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The cast of Stereophonic (Photo: Julieta Cervantes)



By Deirdre Donovan


David Adjmi's Stereophonic, meticulously directed by Daniel Aukin, comes to Broadway with a ton of buzz. Following its sold-out run at Playwrights Horizons last season, it has winged five blocks over to the Golden Theatre, bringing all of its theatrical magic with it.

The premise: The year is 1976, and a British-American band on the cusp of superstardom is recording their next album in Sausalito, California. We never learn the band's name nor listens to the single that catapulted them to fame. But over the course of three hours, the audience will eavesdrop on its five members and two fledgling engineers confined together in a studio for 12 months, learning their fears, weaknesses, addictions, and dreams.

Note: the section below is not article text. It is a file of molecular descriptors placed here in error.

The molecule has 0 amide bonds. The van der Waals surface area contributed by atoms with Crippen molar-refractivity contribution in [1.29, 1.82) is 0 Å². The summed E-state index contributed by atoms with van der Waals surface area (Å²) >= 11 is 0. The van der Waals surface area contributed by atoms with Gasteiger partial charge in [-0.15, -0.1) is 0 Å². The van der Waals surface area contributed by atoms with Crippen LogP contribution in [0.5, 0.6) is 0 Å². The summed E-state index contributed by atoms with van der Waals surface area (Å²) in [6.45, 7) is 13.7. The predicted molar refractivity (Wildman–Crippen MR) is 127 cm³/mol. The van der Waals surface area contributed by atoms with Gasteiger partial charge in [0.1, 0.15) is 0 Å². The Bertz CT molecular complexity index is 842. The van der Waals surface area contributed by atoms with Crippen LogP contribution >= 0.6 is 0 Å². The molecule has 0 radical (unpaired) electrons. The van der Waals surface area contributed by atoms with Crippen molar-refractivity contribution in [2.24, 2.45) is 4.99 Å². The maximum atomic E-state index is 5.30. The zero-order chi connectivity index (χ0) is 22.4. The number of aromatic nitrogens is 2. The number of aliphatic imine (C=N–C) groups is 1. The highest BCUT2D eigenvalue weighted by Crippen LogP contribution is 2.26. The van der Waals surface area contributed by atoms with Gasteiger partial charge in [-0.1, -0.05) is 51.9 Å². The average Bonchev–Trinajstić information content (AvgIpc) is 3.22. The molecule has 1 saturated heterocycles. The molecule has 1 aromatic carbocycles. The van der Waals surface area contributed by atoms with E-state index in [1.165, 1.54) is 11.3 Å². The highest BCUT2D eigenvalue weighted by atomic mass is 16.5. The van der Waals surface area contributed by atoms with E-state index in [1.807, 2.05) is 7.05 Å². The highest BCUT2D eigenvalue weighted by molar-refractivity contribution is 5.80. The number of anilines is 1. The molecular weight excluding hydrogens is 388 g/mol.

David Zinn's set conjures up a windowless studio with a control room downstage and a sound room upstage, enclosed in glass. It evokes the famous Record Plant in Sausalito where the likes of Stevie Wonder, Sammy Hagar, and Fleetwood Mac blocked time and lay down tracks in the 70s.

We meet the quintet in the opening scene: There's the alcoholic bassist Reg (Will Brill) who launched the band with the drummer and manager de facto Simon (Chris Stack), who has a wife and children back in the UK. Reg is married to keyboardist and vocalist Holly (Juliana Canfield), the most down-to-earth person in the group. She also is a rock to fellow vocalist Diana (Sarah Pidgeon), who, in spite of her song becoming the band's breakout hit, is insecure in her art. Diana's boyfriend, the guitarist-producer Peter (Tom Pecinka), is a highly gifted but overbearing musician who, more often than not, creates tension in the studio every time he enters the space.